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Coastal Commission Asks Poseidon Resources For More Alternatives

Wetland Restoration Plan Proposal Lacks “Plan B”

Audio

Aired 10/15/10

The California Coastal Commission did not vote Friday on the issue of a restoration plan proposed by the developers of a desalination plant in Carlsbad.

The California Coastal Commission did not vote Friday on the issue of a restoration plan proposed by the developers of a desalination plant in Carlsbad.

Instead they voted to continue the issue and told Poseidon Resources to submit alternative sites for consideration.

The company is required to pay for the restoration to offset the killing of marine life once the Carlsbad desalination plant is in operation. The plant has not yet been constructed.

Poseidon Resources proposed restoring a wetland in the Otay River Floodplain in the San Diego National Wildlife Refuge. It's an area in the south part of the San Diego Bay where the river meets the estuary.

Commissioners expressed concern that there were no other sites proposed. Many of the commissioners said not having a “plan B” is critical, since the proposed restoration site is near the South Bay Power Plant.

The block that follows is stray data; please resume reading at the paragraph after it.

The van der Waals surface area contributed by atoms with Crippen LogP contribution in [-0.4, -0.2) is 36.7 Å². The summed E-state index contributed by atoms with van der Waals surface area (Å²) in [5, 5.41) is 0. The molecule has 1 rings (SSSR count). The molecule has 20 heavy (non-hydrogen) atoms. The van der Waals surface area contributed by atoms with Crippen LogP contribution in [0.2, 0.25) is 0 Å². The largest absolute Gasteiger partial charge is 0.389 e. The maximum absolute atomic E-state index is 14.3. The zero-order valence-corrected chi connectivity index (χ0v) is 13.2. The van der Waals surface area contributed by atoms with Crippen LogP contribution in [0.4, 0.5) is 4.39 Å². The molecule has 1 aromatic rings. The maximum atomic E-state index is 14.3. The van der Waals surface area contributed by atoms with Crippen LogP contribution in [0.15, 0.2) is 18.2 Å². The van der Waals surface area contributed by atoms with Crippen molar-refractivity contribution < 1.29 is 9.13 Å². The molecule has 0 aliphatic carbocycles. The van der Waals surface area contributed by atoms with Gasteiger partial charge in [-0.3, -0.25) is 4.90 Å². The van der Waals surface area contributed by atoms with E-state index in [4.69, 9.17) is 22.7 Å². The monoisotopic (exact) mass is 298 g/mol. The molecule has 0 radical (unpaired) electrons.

Coastal Commission staff said the power plant’s intake pipes would harm any marine life produced at the restored wetland.

Environmental groups and several Coastal Commissioners pointed out there’s no shutdown date for the power plant on the Chula Vista bayfront.

The operators of the facility, Dynegy, Inc., plan to ask for a permit to continue operating through the end of 2011.

Commissioners wanted Poseidon Resources to come up with some alternatives in case the power plant is still operating when the restoration is supposed to happen.

Commissioner Esther Sanchez of Oceanside said she hopes some areas in North San Diego County, such as Aqua Hedionda Lagoon, would be considered as restoration sites.

"This is impacting Carlsbad," said Sanchez, who is also an Oceanside City Councilwoman. "There are lagoons in North County that are in a bad situation and some of them are disappearing."

Sanchez said since the damage to the ocean ecosystem and marine life is in Carlsbad, a restoration site closer to where the damage will occur makes sense.

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